[nSLUG] Plems with Linux etch

Bill Davidson billdavidson at eastlink.ca
Thu Aug 23 17:00:54 ADT 2007


Hi:

You wrote:
> In a reasonable sh-type shell (e.g. bash) you can type:
>
> echo $TERM
>
> to see what it's set to, and
>
> TERM=xterm
>
> to set it.  If it's not been set (unlikely!) you should export it:
>
> export TERM
>

Not to be pedantic, but there seems to be some misunderstanding of "export" 
here.  Use of the operator "export" has nothing to do with whether or not 
the variable in question is already defined.  Rather, simple assignment 
(eg., TERM=linux) means that you are setting that variable to have that 
value *in the current shell only*.  Using "export" (eg., export TERM=linux) 
means that you are setting that variable to have that value in the current 
shell *and all sub-shells*.  Any executable shell script run in the current 
shell is actually run in a sub-shell (unless it is sourced), so if you don't 
export environment variables they will not be seen in the executing script.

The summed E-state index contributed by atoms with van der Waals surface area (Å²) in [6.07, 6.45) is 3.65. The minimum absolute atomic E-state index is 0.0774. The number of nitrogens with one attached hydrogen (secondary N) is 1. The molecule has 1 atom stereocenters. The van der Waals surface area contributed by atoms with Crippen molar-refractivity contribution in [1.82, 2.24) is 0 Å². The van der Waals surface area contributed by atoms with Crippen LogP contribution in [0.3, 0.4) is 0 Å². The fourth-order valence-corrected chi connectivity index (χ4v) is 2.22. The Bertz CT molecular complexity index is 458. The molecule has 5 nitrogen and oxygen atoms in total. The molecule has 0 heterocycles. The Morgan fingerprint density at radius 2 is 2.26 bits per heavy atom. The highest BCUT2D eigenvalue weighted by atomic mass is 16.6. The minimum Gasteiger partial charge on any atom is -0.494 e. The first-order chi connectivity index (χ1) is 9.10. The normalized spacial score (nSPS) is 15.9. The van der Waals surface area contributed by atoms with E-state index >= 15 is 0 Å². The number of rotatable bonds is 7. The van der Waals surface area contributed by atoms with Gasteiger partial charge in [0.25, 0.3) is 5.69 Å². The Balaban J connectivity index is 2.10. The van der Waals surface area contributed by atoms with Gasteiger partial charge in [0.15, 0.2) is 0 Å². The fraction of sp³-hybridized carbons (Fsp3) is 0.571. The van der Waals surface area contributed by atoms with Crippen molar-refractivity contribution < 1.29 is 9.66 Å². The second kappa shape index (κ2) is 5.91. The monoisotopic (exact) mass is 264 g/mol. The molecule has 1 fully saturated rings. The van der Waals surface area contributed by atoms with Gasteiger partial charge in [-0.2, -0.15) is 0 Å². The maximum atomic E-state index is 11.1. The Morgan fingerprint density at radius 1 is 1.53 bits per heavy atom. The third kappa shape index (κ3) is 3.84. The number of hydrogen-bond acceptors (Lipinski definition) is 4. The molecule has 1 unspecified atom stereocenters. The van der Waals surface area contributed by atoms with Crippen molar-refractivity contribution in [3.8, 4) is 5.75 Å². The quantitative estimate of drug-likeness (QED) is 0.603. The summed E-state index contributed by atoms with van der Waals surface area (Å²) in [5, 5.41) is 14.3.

So, for example, let't assume that frob-apt is a new whiz-bang debian 
package manager which is a shell-script.  Suppose you determine that $TERM 
is currently set to vt100 and that breaks the fancy ANSI coulour output in 
frob-apt, but the man page (you read the man page, right?) says evrything 
will work if $TERM is xterm.  So you type TERM=xterm, then type "echo $TERM" 
and voila, it says xterm.  Then you run frob-apt, which is executed in a 
subshell, and in that subshell TERM is still vt100 because you didn't export 
the new value, and so it still doesn't work right.


> If you're running a csh-type shell, don't.  Type 'exec /bin/bash' to run
> bash instead.
>
> You may also get improvements if you turn off any special language or
> locale settings and use the default 'pre-internationalization' settings.
> Type:
>
> LANG=C
>
> to do this (again, in an sh-type shell like 'bash').

Also, "export LC_ALL=C", or at least make sure $LC_ALL isn't set.  It takes 
precedence over $LANG



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